Class Of Amplifiers

In audio electronics, power amplifiers are alphabetical symbols applied to various amplifier classes. The first class gives a general idea of the characteristics and performance of an amplifier. The second class is characterized by a specification that specifies the power ratings in Watts (W). Amplifiers of this class are usually characterized by high power ratings. Amplifiers of the third class are used for high volume audio streams. The fourth class has no specific specification and is used for an unspecific combination of powers.

Class B: This amplifier type offers high efficiency with low distortion. On the other hand, it lacks the ability to produce a full 360 degree output signal. Class B amplifiers typically come in high-power variants. Class C: This class is a true multichannel amplifier. It enables input signals to be processed by more than one processor.

Class D: The class d amplifier operates between linear and angular phases. Linear amplifiers operate using a pair of transistors operating in a linear mode. Angular phase amplifiers use a single transistor operating in an angular phase. Multipolar amphetamines of this class use a pair of transistors in each of the left and right phase. These are biased in a manner that produces a symmetrical waveform.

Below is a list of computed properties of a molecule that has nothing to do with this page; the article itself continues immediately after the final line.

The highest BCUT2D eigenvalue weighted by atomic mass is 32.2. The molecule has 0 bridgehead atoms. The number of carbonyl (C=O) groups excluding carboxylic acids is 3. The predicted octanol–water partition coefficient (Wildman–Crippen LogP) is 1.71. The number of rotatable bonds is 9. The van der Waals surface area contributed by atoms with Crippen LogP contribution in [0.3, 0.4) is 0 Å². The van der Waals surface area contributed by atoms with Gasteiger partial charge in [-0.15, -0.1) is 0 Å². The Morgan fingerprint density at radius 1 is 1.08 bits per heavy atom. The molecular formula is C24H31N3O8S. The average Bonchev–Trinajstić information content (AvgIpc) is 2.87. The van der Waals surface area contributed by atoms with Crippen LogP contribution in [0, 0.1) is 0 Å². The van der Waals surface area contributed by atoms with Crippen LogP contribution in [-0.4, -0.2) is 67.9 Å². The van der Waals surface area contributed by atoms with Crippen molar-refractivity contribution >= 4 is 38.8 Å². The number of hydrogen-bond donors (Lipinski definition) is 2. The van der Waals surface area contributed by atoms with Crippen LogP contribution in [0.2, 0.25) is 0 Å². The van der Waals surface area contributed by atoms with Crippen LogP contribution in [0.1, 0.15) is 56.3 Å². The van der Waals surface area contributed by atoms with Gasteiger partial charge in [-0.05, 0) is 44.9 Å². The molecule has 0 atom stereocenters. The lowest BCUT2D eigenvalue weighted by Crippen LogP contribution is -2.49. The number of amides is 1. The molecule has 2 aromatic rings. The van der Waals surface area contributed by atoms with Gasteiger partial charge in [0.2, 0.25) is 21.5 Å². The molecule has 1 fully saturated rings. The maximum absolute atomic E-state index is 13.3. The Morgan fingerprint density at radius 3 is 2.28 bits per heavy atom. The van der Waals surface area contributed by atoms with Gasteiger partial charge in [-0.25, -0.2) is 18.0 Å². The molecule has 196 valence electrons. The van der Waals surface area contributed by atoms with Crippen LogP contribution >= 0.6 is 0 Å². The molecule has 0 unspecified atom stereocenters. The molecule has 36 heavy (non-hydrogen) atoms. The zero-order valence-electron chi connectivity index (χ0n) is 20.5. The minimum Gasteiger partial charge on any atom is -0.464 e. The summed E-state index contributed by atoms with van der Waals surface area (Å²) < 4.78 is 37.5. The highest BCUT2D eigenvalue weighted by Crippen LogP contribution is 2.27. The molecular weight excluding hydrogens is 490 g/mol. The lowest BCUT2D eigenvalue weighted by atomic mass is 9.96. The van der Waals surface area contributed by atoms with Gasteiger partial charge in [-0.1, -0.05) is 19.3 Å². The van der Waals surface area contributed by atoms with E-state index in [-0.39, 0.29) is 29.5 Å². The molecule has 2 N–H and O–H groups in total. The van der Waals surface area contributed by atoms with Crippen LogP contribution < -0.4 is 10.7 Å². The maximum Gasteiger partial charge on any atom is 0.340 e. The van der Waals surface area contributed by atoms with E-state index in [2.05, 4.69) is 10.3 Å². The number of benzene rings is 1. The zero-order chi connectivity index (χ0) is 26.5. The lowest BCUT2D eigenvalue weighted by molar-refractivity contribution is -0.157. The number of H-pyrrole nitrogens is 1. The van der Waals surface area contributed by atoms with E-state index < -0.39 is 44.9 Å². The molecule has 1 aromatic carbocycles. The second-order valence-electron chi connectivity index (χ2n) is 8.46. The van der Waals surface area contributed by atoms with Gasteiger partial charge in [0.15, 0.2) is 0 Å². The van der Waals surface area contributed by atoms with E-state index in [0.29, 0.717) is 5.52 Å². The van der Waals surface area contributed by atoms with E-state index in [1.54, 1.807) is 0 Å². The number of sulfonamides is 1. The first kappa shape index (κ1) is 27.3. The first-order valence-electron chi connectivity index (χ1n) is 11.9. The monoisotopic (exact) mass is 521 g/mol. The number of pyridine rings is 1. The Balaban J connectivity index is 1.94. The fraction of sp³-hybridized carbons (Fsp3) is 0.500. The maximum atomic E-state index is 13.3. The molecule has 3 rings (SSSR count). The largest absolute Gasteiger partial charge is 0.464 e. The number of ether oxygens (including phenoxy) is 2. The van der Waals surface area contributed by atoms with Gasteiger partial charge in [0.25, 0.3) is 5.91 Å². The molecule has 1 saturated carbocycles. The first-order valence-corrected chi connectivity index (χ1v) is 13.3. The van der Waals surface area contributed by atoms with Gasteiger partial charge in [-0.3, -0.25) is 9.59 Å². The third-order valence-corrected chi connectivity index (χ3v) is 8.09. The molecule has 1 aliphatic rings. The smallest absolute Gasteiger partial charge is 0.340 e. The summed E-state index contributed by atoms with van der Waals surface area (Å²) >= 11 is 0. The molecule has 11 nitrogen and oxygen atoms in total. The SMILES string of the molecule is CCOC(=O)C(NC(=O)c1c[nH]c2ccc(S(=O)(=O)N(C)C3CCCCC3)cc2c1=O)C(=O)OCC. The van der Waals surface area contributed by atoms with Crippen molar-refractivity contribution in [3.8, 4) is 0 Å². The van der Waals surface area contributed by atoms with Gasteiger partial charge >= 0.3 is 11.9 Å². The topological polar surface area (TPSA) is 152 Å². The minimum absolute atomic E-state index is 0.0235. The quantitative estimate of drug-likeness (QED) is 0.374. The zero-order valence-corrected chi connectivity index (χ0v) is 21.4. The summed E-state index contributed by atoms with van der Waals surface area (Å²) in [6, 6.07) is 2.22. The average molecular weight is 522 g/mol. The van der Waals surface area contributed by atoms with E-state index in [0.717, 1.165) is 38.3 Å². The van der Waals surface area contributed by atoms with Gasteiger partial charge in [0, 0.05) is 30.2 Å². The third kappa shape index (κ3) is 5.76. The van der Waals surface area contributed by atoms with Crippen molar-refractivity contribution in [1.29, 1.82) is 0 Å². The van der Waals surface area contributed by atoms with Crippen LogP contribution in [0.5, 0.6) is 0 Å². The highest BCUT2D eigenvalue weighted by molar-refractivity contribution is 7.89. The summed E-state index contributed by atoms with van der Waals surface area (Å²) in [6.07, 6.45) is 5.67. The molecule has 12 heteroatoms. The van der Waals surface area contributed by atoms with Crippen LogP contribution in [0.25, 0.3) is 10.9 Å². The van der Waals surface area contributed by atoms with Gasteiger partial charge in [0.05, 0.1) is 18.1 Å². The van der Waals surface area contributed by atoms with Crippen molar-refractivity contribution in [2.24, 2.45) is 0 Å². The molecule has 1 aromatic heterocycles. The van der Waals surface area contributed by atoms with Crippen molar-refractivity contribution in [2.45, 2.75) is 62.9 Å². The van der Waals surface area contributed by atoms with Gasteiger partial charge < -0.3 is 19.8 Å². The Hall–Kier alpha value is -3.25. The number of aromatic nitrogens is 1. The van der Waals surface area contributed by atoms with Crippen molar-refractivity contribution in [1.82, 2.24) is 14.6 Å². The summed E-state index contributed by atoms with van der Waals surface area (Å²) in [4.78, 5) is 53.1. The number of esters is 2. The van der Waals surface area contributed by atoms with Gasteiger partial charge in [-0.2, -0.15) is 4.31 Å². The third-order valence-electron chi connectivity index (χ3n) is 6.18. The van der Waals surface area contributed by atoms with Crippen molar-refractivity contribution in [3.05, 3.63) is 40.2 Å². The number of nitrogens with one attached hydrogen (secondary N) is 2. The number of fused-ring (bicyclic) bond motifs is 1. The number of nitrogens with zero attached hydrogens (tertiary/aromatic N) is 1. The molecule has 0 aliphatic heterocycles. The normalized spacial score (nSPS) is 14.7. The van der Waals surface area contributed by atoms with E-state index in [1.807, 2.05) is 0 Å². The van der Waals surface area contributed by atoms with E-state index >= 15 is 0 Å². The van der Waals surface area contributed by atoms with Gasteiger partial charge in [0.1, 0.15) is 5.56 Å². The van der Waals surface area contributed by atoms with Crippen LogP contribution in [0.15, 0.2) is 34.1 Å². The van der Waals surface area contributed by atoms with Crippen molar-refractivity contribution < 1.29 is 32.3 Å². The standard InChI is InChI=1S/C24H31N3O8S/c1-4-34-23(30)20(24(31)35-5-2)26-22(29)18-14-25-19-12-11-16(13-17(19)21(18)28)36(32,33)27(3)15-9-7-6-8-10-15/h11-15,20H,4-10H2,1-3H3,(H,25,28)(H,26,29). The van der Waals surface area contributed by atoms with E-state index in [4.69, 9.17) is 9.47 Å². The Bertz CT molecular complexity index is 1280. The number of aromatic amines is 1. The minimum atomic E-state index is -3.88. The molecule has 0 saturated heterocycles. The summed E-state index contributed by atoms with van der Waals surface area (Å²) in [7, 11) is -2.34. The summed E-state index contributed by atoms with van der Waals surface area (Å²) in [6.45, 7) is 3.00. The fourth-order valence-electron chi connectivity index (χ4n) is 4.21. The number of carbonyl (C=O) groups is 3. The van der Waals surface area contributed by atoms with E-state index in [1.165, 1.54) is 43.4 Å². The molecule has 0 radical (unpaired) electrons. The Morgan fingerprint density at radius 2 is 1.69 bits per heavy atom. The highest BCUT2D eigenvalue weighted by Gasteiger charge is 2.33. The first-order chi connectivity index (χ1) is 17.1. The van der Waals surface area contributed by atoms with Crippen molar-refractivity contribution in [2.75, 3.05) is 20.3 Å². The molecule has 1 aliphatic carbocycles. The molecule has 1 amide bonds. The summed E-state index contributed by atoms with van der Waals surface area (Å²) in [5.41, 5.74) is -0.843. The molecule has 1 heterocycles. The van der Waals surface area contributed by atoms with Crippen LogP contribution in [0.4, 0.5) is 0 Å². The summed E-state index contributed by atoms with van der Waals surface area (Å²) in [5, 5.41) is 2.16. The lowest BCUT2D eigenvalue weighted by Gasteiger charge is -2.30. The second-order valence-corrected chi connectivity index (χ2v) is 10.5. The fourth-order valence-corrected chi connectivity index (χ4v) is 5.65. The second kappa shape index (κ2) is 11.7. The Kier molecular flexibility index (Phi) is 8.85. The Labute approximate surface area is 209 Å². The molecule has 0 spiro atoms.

Class E: This class is a bipolar non-linear amplifier. A pWM amplifier uses a non-linear control signal to modify the output signal. A lot of advantages offered by this class makes it very popular. The switching device can be any one of the five common types of semiconductor coupled devices such as anode, cathode, bipolar or gate oxide capacitors.

Class F: This class is also known as Constant Power Multiplier (CPMS) amplifier. The advantage of using this class of amp is the lower distortion levels observed. However, they are more expensive compared to the previous two classes of amp. CPMS utilize one transistor instead of two or more for each input source. The result is improved efficiency and better power rating than the Class B and Class C. They also have a higher than average RMS output signal.

The operation of Class F amplifiers is characterized by a variable smoothing curve with low slope. CPMS can operate on one of the following sources - constant current (CC), pulse width modulation (PWM), linearity, or output division multiplexer (ODM). The most commonly used output stages are linearity and ODM. There are other classes of alphabets that fall below these groups such as hybrid amplifiers where there are four different amp sources along with separate control circuits.

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